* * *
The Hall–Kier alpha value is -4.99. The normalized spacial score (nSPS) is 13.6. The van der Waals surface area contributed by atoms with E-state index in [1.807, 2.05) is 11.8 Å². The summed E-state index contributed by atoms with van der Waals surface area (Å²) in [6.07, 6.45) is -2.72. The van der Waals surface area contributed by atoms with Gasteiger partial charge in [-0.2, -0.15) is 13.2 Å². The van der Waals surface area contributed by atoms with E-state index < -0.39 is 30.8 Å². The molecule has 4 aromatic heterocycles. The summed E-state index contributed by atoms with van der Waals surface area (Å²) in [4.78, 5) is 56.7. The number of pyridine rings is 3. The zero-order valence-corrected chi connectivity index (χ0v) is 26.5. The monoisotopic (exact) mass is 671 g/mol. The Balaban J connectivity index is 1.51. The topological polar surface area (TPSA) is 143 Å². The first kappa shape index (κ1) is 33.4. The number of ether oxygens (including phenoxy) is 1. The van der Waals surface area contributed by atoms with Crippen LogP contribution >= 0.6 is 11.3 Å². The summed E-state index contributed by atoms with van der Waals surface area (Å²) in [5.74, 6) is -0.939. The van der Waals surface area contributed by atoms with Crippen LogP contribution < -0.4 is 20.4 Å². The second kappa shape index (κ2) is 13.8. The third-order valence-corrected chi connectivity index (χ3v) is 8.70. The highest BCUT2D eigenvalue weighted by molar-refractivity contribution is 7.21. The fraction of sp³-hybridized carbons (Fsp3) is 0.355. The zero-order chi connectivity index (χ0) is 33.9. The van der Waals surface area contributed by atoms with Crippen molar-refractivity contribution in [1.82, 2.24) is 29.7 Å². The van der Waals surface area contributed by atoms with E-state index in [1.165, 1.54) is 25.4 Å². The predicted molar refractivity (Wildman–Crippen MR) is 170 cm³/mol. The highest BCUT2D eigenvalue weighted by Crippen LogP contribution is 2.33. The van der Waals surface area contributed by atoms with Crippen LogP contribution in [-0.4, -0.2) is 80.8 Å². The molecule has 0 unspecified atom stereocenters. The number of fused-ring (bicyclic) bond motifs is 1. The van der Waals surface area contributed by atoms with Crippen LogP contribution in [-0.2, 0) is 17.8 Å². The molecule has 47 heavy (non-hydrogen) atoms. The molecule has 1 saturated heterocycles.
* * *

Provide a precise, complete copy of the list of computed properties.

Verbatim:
The Hall–Kier alpha value is -4.99. The normalized spacial score (nSPS) is 13.6. The van der Waals surface area contributed by atoms with E-state index in [1.807, 2.05) is 11.8 Å². The summed E-state index contributed by atoms with van der Waals surface area (Å²) in [6.07, 6.45) is -2.72. The van der Waals surface area contributed by atoms with Gasteiger partial charge in [-0.2, -0.15) is 13.2 Å². The van der Waals surface area contributed by atoms with E-state index < -0.39 is 30.8 Å². The molecule has 4 aromatic heterocycles. The summed E-state index contributed by atoms with van der Waals surface area (Å²) in [4.78, 5) is 56.7. The number of pyridine rings is 3. The zero-order valence-corrected chi connectivity index (χ0v) is 26.5. The monoisotopic (exact) mass is 671 g/mol. The Balaban J connectivity index is 1.51. The topological polar surface area (TPSA) is 143 Å². The first kappa shape index (κ1) is 33.4. The number of ether oxygens (including phenoxy) is 1. The van der Waals surface area contributed by atoms with Crippen LogP contribution >= 0.6 is 11.3 Å². The summed E-state index contributed by atoms with van der Waals surface area (Å²) in [5.74, 6) is -0.939. The van der Waals surface area contributed by atoms with Crippen LogP contribution < -0.4 is 20.4 Å². The second kappa shape index (κ2) is 13.8. The third-order valence-corrected chi connectivity index (χ3v) is 8.70. The highest BCUT2D eigenvalue weighted by molar-refractivity contribution is 7.21. The fraction of sp³-hybridized carbons (Fsp3) is 0.355. The zero-order chi connectivity index (χ0) is 33.9. The van der Waals surface area contributed by atoms with Crippen molar-refractivity contribution in [1.82, 2.24) is 29.7 Å². The van der Waals surface area contributed by atoms with E-state index in [1.165, 1.54) is 25.4 Å². The predicted molar refractivity (Wildman–Crippen MR) is 170 cm³/mol. The highest BCUT2D eigenvalue weighted by Crippen LogP contribution is 2.33. The van der Waals surface area contributed by atoms with Crippen LogP contribution in [-0.4, -0.2) is 80.8 Å². The molecule has 0 unspecified atom stereocenters. The number of fused-ring (bicyclic) bond motifs is 1. The van der Waals surface area contributed by atoms with Crippen LogP contribution in [-0.2, 0) is 17.8 Å². The molecule has 47 heavy (non-hydrogen) atoms. The molecule has 1 saturated heterocycles.